Friday, April 15, 2011

Herbed Focaccia Bread

Back four and half years ago I had one goal in the kitchen when we got married.  I desperately wanted to master yeast bread.  I had visions of going back in time, living off the land, using the resources of good, wholesome ingredients to create yummy, delicious and nutritious food, like homemade bread.  I think I was trying to summon my inner Laura Ingalls.  But what did I know. Lo and behold, four years later yeast breads are some of my favorite things to make, hence it’s own tag (BREAD).

Yeast is daunting. It shouldn’t be. It’s not that hard and you do not need a bread maker to make yummy bread. I have a post coming on my tips for making yeast work for you. You to can conquer yeast if you so desire. I hope you will try, there is no comparison to the taste of homemade versions and store bought bread. Homemade is so much better it just takes a little patience and time.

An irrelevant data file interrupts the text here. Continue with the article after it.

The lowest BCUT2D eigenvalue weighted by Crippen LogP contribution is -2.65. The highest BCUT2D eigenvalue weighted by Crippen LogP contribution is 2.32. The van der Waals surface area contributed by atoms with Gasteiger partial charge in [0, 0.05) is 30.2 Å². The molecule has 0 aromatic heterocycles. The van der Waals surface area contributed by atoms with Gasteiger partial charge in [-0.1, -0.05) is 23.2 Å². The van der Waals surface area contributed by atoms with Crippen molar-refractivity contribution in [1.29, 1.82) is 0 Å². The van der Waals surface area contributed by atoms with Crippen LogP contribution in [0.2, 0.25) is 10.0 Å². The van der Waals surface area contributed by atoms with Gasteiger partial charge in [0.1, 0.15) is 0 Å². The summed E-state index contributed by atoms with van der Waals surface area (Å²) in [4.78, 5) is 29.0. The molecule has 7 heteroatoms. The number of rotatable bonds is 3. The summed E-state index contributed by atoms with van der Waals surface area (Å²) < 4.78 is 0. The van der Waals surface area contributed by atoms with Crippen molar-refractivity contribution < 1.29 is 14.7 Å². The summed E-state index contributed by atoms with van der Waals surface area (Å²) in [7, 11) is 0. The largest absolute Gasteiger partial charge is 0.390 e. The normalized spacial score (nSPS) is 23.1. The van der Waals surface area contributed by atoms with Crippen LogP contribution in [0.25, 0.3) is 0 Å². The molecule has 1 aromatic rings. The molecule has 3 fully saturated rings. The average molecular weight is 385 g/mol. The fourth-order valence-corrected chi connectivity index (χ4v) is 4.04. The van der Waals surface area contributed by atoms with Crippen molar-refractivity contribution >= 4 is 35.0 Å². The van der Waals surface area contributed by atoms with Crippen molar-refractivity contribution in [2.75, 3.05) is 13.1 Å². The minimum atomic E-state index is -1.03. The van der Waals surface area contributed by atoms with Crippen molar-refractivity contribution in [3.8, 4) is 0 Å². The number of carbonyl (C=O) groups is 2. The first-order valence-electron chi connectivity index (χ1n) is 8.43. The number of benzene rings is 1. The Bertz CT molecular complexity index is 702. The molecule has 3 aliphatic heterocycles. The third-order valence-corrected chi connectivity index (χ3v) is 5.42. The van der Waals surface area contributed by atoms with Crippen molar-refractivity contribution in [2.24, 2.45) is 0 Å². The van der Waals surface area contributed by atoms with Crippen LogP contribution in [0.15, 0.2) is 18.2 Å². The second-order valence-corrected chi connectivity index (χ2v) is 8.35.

This week I was lucky enough to have my blog friend Jackie visiting. I had her over for dinner with her friend Emily, whom I’ve met a couple of times and love, and what else to do but woo them with homemade bread.  Seriously this is one of my favorites and for all you recipe followers out there…I didn’t follow this to a T and it still turned out so delicious.  I’ll note my changes below.  It was the perfect accompaniment to our yummy Cheese Manicotti and spinach salad, especially when served with the leftover herb oil. Bread and oil, yes please!


Herbed Focaccia Bread

(adapted from Annie’s Eats)


5 cups unbleached high-gluten or bread flour
2 tsp. salt
2 tsp. instant yeast
6 tbsp. olive oil
2 cups water, at room temperature
¼ to ½ cup herb oil (recipe below)